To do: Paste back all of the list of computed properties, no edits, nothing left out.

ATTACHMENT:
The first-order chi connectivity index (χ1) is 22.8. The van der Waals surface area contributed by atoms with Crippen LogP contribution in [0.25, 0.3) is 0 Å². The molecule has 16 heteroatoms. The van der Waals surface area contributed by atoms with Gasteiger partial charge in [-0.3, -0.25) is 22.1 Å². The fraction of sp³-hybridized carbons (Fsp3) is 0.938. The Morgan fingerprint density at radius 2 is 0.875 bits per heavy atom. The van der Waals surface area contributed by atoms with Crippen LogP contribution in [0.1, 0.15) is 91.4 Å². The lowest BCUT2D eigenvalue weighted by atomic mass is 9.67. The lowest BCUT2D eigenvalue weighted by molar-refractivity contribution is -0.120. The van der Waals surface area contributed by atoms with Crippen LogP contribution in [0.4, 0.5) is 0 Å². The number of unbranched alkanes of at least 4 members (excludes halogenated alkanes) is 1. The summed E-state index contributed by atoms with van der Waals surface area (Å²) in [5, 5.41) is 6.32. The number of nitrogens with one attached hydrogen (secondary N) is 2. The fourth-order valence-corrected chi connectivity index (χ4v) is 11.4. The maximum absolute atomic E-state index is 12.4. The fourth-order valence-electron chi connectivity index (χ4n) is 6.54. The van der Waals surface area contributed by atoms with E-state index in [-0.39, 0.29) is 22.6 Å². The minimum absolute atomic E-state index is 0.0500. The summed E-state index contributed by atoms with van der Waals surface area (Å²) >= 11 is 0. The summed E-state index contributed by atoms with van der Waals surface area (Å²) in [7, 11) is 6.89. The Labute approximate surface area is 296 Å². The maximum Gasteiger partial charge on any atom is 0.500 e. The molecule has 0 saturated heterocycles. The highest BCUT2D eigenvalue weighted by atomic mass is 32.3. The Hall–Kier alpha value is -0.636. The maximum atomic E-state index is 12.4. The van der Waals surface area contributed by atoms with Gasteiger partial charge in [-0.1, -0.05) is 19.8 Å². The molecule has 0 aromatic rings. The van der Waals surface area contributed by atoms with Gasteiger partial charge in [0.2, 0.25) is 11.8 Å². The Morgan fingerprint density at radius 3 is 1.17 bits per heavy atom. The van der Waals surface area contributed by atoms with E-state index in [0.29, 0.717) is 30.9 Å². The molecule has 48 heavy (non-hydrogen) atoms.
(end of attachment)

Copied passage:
The first-order chi connectivity index (χ1) is 22.8. The van der Waals surface area contributed by atoms with Crippen LogP contribution in [0.25, 0.3) is 0 Å². The molecule has 16 heteroatoms. The van der Waals surface area contributed by atoms with Gasteiger partial charge in [-0.3, -0.25) is 22.1 Å². The fraction of sp³-hybridized carbons (Fsp3) is 0.938. The Morgan fingerprint density at radius 2 is 0.875 bits per heavy atom. The van der Waals surface area contributed by atoms with Crippen LogP contribution in [0.1, 0.15) is 91.4 Å². The lowest BCUT2D eigenvalue weighted by atomic mass is 9.67. The lowest BCUT2D eigenvalue weighted by molar-refractivity contribution is -0.120. The van der Waals surface area contributed by atoms with Crippen LogP contribution in [0.4, 0.5) is 0 Å². The number of unbranched alkanes of at least 4 members (excludes halogenated alkanes) is 1. The summed E-state index contributed by atoms with van der Waals surface area (Å²) in [5, 5.41) is 6.32. The number of nitrogens with one attached hydrogen (secondary N) is 2. The fourth-order valence-corrected chi connectivity index (χ4v) is 11.4. The maximum absolute atomic E-state index is 12.4. The fourth-order valence-electron chi connectivity index (χ4n) is 6.54. The van der Waals surface area contributed by atoms with E-state index in [-0.39, 0.29) is 22.6 Å². The minimum absolute atomic E-state index is 0.0500. The summed E-state index contributed by atoms with van der Waals surface area (Å²) >= 11 is 0. The summed E-state index contributed by atoms with van der Waals surface area (Å²) in [7, 11) is 6.89. The Labute approximate surface area is 296 Å². The maximum Gasteiger partial charge on any atom is 0.500 e. The molecule has 0 saturated heterocycles. The highest BCUT2D eigenvalue weighted by atomic mass is 32.3. The Hall–Kier alpha value is -0.636. The maximum atomic E-state index is 12.4. The van der Waals surface area contributed by atoms with Gasteiger partial charge in [-0.1, -0.05) is 19.8 Å². The molecule has 0 aromatic rings. The van der Waals surface area contributed by atoms with Gasteiger partial charge in [0.2, 0.25) is 11.8 Å². The Morgan fingerprint density at radius 3 is 1.17 bits per heavy atom. The van der Waals surface area contributed by atoms with E-state index in [0.29, 0.717) is 30.9 Å². The molecule has 48 heavy (non-hydrogen) atoms.